William Ruleman


Each of the four poems below from well-known German writers presents a portrait of a blind man. William Ruleman has translated the poems into English, making them available to Wordgathering readers. The individual poems are first presented in English and then in the original German.

The Blind Man

(by Rainer Maria Rilke; translated by William Ruleman)

Listen to the audio version.


See? He goes and interrupts the town
(Which has no notion of his gloomy place)
The way a long dark crack will trickle down
A shiny cup. And, on his open face,

Reflections of all things are etched as on
A leaf, though not one trace of them he saves.
Of all his senses, stirred is touch alone,
As if it caught the world in little waves,

Its silence something that he must withstand.
He seems to wait for whom to choose; then, led
To his surrender, raises high one hand—
Almost with festive air—as if being wed.


Der Blinde
(Rainer Maria Rilke)


Sieh, er geht und unterbricht die Stadt,
die nicht ist auf seiner dunkeln Stelle,
wie ein dunkler Sprung durch eine helle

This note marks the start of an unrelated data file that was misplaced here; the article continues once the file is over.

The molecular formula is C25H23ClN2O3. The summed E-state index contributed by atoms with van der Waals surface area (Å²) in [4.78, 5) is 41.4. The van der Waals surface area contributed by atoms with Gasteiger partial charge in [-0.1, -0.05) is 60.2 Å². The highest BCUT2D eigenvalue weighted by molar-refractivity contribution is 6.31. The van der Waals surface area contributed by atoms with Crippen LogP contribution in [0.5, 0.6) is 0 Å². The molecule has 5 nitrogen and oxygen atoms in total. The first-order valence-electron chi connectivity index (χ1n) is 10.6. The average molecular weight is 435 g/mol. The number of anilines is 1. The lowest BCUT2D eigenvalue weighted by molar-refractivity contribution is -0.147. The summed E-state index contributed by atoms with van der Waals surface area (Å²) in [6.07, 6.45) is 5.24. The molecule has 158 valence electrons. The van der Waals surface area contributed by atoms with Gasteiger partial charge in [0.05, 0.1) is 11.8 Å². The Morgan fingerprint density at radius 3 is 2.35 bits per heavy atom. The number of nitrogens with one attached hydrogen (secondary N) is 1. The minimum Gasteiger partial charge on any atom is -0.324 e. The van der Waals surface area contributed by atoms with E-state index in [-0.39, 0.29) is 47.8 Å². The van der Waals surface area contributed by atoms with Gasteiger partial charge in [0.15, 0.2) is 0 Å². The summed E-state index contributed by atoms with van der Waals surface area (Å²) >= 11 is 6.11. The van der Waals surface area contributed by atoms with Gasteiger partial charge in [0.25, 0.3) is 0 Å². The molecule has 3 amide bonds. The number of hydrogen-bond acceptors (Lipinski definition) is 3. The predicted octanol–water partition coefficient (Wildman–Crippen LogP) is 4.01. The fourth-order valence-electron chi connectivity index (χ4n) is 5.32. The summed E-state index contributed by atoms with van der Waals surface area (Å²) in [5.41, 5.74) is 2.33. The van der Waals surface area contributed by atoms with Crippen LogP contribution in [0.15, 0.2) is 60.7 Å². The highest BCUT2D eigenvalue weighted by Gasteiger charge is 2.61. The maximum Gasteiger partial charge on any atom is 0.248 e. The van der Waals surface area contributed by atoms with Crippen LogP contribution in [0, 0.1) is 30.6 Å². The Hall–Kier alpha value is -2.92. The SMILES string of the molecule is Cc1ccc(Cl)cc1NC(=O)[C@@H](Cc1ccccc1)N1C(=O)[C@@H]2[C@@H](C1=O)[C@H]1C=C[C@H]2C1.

Tasse geht. Und wie auf einem Blatt

ist auf ihm der Widerschein der Dinge
aufgemalt; er nimmt ihn nicht hinein.
Nur sein Fühlen rührt sich, so als finge
es die Welt in kleinen Wellen ein

eine Stille, einen Widerstand –,
und dann scheint er wartend wen zu wählen:
hingegeben hebt er seine Hand,
festlich fast, wie um sich zu vermählen.

* * *

Blind Man Bathing

(by Paul Boldt; translated by William Ruleman)

Listen to the audio version.

Somewhere Berlin fades from the scene.
And then the sun takes up his hands.
The lime trees all around stay green.
He sniffs: the wind bears burning brands.

His thin and pale pink lips now feel
A river's chilly ebony.
Yes, rivers he tastes, as his vowels congeal—
These, and a kiss's nervous sea.

A maiden, nude, has kissed him now
And drawn him into the bright blue waves.
He twitches, shrieks; light floods his brow:
The waves! The waves! O the red, red waves!


Das Bad des Blinden
(Paul Boldt)

Irgendwo vergeht Berlin.
Da nimmt die Sonne seine Hände.
Die Linden bleiben grünum ihn –
Er riecht: im Winde duften Brände.

Blaßrosa, seine Lippen fühlen
Das kühle Schwarz des Flusses, Flusses,
Er schmeckt, wie die Vokale kühlen,
Und den nervösen See des Kusses.

Ein Mädchen, nackt, hat ihn geküß
Und zieht ihn in die blauen Wellen.
Er zuckt und schreit, vom Licht durchsüßt:
Die Wellen! oh – die roten Wellen!

* * *

The Blind Man

Listen to the audio version.

(by Alfons Petzold; translated by William Ruleman)

A rather strange sight now seeps into view
And glides its way down to the heart's dark ground:
A blind man on the crowded avenue—
As sure as if led by a string—out walking round.

And like two burned-out traffic lights, his eyes
Hang in his face and never sink or rise.
Alone, his fretful fingers' constant play
Upon his stick now works to show his way.

The grown-ups, pity-filled, step back from him;
The children's frothy moods begin to gel;
The houses' bright facades appear to dim;